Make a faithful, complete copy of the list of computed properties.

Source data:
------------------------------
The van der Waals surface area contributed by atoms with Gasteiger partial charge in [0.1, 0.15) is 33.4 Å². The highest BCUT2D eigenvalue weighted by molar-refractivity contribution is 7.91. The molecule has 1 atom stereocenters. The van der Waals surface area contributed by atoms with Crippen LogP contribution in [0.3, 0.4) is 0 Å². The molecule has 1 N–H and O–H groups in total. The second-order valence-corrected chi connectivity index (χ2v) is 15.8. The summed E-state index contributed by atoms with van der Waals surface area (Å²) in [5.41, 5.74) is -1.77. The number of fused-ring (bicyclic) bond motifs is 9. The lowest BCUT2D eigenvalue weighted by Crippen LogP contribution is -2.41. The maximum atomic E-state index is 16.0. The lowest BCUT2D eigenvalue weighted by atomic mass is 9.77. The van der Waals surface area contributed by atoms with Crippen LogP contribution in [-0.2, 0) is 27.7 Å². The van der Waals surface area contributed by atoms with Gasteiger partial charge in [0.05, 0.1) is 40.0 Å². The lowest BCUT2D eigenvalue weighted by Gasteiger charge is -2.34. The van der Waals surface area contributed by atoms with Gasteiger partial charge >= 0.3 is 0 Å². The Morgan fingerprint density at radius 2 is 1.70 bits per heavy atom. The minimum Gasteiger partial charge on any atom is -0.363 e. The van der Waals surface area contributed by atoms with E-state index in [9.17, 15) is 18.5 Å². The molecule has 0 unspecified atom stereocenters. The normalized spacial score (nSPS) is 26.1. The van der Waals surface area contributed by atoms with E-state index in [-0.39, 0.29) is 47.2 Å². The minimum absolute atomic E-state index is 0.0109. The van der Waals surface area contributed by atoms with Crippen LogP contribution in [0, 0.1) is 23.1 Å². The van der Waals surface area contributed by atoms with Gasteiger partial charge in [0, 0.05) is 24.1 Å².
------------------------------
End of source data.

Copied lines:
The van der Waals surface area contributed by atoms with Gasteiger partial charge in [0.1, 0.15) is 33.4 Å². The highest BCUT2D eigenvalue weighted by molar-refractivity contribution is 7.91. The molecule has 1 atom stereocenters. The van der Waals surface area contributed by atoms with Crippen LogP contribution in [0.3, 0.4) is 0 Å². The molecule has 1 N–H and O–H groups in total. The second-order valence-corrected chi connectivity index (χ2v) is 15.8. The summed E-state index contributed by atoms with van der Waals surface area (Å²) in [5.41, 5.74) is -1.77. The number of fused-ring (bicyclic) bond motifs is 9. The lowest BCUT2D eigenvalue weighted by Crippen LogP contribution is -2.41. The maximum atomic E-state index is 16.0. The lowest BCUT2D eigenvalue weighted by atomic mass is 9.77. The van der Waals surface area contributed by atoms with Crippen LogP contribution in [-0.2, 0) is 27.7 Å². The van der Waals surface area contributed by atoms with Gasteiger partial charge in [0.05, 0.1) is 40.0 Å². The lowest BCUT2D eigenvalue weighted by Gasteiger charge is -2.34. The van der Waals surface area contributed by atoms with Gasteiger partial charge >= 0.3 is 0 Å². The Morgan fingerprint density at radius 2 is 1.70 bits per heavy atom. The minimum Gasteiger partial charge on any atom is -0.363 e. The van der Waals surface area contributed by atoms with E-state index in [9.17, 15) is 18.5 Å². The molecule has 0 unspecified atom stereocenters. The normalized spacial score (nSPS) is 26.1. The van der Waals surface area contributed by atoms with E-state index in [-0.39, 0.29) is 47.2 Å². The minimum absolute atomic E-state index is 0.0109. The van der Waals surface area contributed by atoms with Crippen LogP contribution in [0, 0.1) is 23.1 Å². The van der Waals surface area contributed by atoms with Gasteiger partial charge in [0, 0.05) is 24.1 Å².